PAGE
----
you know i love a sweet breakfast, oh yes i do. but my favourite could well be mushrooms on toast. i love it so much, sometimes i even have it for lunch.
i used to get it at cafes, but more and more it seemed an exercise so fraught with disappointment: sometimes the mushrooms were too small, or sliced too thin, or not cooked enough, or there were too few of them, or any combination or permutation of the above. now i make my own, and it is better because i get them cooked the way i like, and if i’m actually lucky enough to have a cafe breakfast these days (which generally i’m not), it frees me up to have something like french toast with maple syrup and berries and bacon.
the first rule of mushrooms on toast is that there have to be a lot of mushrooms. look at these pictures; you can barely see the toast.
i use regular medium-sized white button mushrooms, sliced about 5mm thick. sometimes i’ll buy a few bigger mushrooms as well, and mix them in for variations in bite. i chop much more garlic than you might think necessary. i use olive oil and butter. i cook them a long time.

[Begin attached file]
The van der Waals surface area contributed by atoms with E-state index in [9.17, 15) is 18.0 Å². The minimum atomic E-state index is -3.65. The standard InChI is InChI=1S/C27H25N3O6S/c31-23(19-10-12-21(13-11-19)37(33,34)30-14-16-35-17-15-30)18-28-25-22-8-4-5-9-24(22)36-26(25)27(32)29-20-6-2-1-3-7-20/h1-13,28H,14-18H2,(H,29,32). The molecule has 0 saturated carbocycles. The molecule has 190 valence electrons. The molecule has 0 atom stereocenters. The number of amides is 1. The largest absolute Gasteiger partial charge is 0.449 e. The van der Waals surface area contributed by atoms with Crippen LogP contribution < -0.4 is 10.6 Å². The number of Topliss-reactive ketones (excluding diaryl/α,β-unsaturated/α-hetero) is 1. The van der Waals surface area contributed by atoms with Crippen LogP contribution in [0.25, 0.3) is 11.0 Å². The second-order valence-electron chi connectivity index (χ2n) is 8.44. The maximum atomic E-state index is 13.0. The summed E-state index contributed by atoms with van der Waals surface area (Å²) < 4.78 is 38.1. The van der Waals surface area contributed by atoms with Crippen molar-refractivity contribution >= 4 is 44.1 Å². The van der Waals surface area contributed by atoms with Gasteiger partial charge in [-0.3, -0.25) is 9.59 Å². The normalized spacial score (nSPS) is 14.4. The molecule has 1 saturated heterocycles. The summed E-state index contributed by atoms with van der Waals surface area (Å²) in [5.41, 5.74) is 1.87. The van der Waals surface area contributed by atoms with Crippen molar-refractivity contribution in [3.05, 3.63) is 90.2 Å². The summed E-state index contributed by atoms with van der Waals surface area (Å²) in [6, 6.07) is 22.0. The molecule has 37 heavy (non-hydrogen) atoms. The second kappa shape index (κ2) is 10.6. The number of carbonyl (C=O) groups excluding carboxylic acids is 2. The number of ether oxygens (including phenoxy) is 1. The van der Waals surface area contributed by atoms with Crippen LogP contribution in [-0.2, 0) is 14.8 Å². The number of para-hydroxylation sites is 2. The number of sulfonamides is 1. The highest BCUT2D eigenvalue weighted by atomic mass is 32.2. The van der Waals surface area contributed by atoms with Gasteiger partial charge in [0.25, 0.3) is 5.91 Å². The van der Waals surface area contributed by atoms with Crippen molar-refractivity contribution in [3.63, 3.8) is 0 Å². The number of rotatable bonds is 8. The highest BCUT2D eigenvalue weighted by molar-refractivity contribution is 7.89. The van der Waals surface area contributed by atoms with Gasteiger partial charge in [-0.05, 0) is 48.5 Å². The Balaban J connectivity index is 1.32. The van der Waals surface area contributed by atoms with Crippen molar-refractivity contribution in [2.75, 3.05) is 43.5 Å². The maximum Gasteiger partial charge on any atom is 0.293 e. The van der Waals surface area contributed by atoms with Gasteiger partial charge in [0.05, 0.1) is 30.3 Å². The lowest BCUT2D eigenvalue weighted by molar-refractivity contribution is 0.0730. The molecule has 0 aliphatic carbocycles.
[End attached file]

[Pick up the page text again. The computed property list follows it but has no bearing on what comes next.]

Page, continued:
once, at a cafe, i was presented with a few tiny flakes of dry, blackened mushrooms. problem compounded upon problem: too small, too finely-sliced mushrooms, cooked on too high a heat for too short a time. mushrooms really take some time to get going. they absorb the oil, and then sit there, dry, until you begin to wonder if you should add a bit of water to help them along (no, don’t), and then finally they seize up, and relax, and all the mushroom juices ooze out into the pan, ready to christen your toast…
(your toast should be a sturdy enough receptacle for the mushrooms and their juices. i like sonoma soy and linseed sourdough, sliced thick and salty-buttered.)
you can season with just salt and pepper and it will be fine. but you could also drizzle the lot with aioli [above], or stir through some pesto in the last minutes of cooking [below]. if you are lucky, the pesto will be parsley and fetta pesto, and the heat on the cheese will give you a sticky, salty crust which you can eat — gracefully — off your cooking implement.